My mother signed me up for band.

I was second chair, no need for auditions, but I was never as good as CS. She loved music, anyone could see it. So did I, but she could produce it with the natural talent of a music director’s daughter. Suzuki since age 4 or younger, flute wasn’t even her primary. It was violin. I was perhaps 2 years her flute senior, but she passed me by leaps and bounds. Perhaps I had an inferiority complex…in fact, I know I did. The band directors let me practice wherever I wanted. In the coolness of the pantry, sometimes I wouldn’t even play. I would eat the cardboard-tasting Fiber One in the cabinet, dig out sticky chocolate ice cream from who knows what year. I was this Asian band nerd who put on weight and khakis every morning. I was my own worse nightmare, and my parents never stopped confirming my fears.

“Wear a belt, Yang-yang. You don’t even have a waist anymore.” Dad, looks all disapproval and measured disgust. You wondered why I didn’t believe you when you called me beautiful. Mom, confessing to her friends who happened to be the two most notorious gossips in the Asian community. “Your daughter is shameful. My daughter would never do anything so horrible.” I ate and ate, but that note of sadness still stained the back of my throat.

Shame. Shame in eating, shame in playing music, shame ever lirking in the hollows of now silent car drives.

So many people want to stop the music…even people you love.

Flute choir. Traveling Youth Choir. Philharmonia. Youth Orchestra. Concert Band. Marching Band.

Sometimes my one hour long practices turned into 8 hour stints of mounting worry and frustration. Playing the same etude or minuet over and over again, the sixteenth notes wrestling with me, mocking me. I developed a joint difficulty in my left hand. I wanted to…just once, play flawlessly.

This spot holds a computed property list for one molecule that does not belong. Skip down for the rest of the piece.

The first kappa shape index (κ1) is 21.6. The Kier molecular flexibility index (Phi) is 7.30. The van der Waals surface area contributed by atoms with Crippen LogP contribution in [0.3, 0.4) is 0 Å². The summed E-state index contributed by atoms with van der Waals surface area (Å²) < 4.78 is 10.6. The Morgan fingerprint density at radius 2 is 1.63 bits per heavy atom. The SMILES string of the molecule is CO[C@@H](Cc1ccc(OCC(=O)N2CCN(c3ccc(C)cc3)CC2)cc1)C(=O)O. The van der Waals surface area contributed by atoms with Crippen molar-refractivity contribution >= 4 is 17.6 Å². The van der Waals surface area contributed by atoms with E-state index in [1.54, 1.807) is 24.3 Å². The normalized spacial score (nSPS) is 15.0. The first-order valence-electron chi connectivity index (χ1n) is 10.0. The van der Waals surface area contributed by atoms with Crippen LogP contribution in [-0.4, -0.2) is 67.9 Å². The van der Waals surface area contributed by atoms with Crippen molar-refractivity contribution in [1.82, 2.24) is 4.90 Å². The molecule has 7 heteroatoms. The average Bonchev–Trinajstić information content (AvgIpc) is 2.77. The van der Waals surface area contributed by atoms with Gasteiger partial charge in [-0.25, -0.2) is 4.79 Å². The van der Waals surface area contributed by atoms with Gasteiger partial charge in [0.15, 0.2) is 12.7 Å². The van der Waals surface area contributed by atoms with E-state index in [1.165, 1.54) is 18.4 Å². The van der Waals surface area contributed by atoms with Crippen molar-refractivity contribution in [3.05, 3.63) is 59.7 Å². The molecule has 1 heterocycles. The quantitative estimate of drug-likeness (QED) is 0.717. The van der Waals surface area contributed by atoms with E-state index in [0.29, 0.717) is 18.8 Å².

I still remember when I did. That one perfect lesson. I was staying over at A and A’s house. Somehow, the change in scenery and the positive family atmosphere did wonders for my practices. A shocked silence from my teacher. “THAT WAS WONDERFUL.” I was beaming. For once, no criticism. “Whatever you’re doing, keep doing it.” As quickly as my smile came, it left. I couldn’t repeat…for the problem, it seems, was my own household.

I have trouble forgiving my parents for that time….but that was also when I remember hearing God. Not in that voice from heaven, choirs of angels sort of voice. Not a literal, booming voice like a sharp trumpet. Perhaps some people are blessed with such experiences. Mine was…kind of more like a reminder, a voice I remembered but hadn’t heard for a long time.

Bird song, at 5 in the morning accompanied by the promise of dawn. My little brother’s giggles and the patter of his Lightning-McQueen light up sneakers. Music blasting on the stereo and dancing silently in my own room.

The Gospel of John, NIV. The first few lines, blood in my veins…August Rush. “1 In the beginning was the Word, and the Word was with God, and the Word was God. He was with God in the beginning. Through him all things were made; without him nothing was made that has been made. In him was life, and that life was the light of all mankind. The light shines in the darkness, and the darkness has not overcome it.” (via Bible Gateway).

Music. In the impenetrable blackness of night, even a pinprick of light is a beacon. That’s how God came into my life. A steady, beautiful whisper, so still and calm in the chaos of my life. A hum, much like that humming you do on the radio. When you close your eyes and the whole world disappears save that moment.

Listen. The music is everywhere. In laughter, in worship, in prayer. In brokenness. In brokenness that can still be used.

In families that have learned to love each other. In fathers who apologize and mothers who want to make things right again.

Love…as cheesy as it sounds, can penetrate every crevice and cranny in our lives. God is love.

I like to think that God isn’t the dictator some people make him out to be. He isn’t a Republican or Democrat, white or black…he isn’t finite. He’s not in those 70’s, Jesus as the Gentle Shepherd pictures or in any material thing on this earth. He is beyond imagination, perfection. He cannot be contained. That’s the sort of God He is.

This one literary critic, Pater, once suggested music is the “artistic ideal.” The experience is all your own, and no one else has exactly the same experience.

I believe that’s each of our walks with God. He’s the same God, constant and unchanging, but he appears to us in different ways.

He is everywhere…music…and all we have to do? Is listen.

 

Find your music.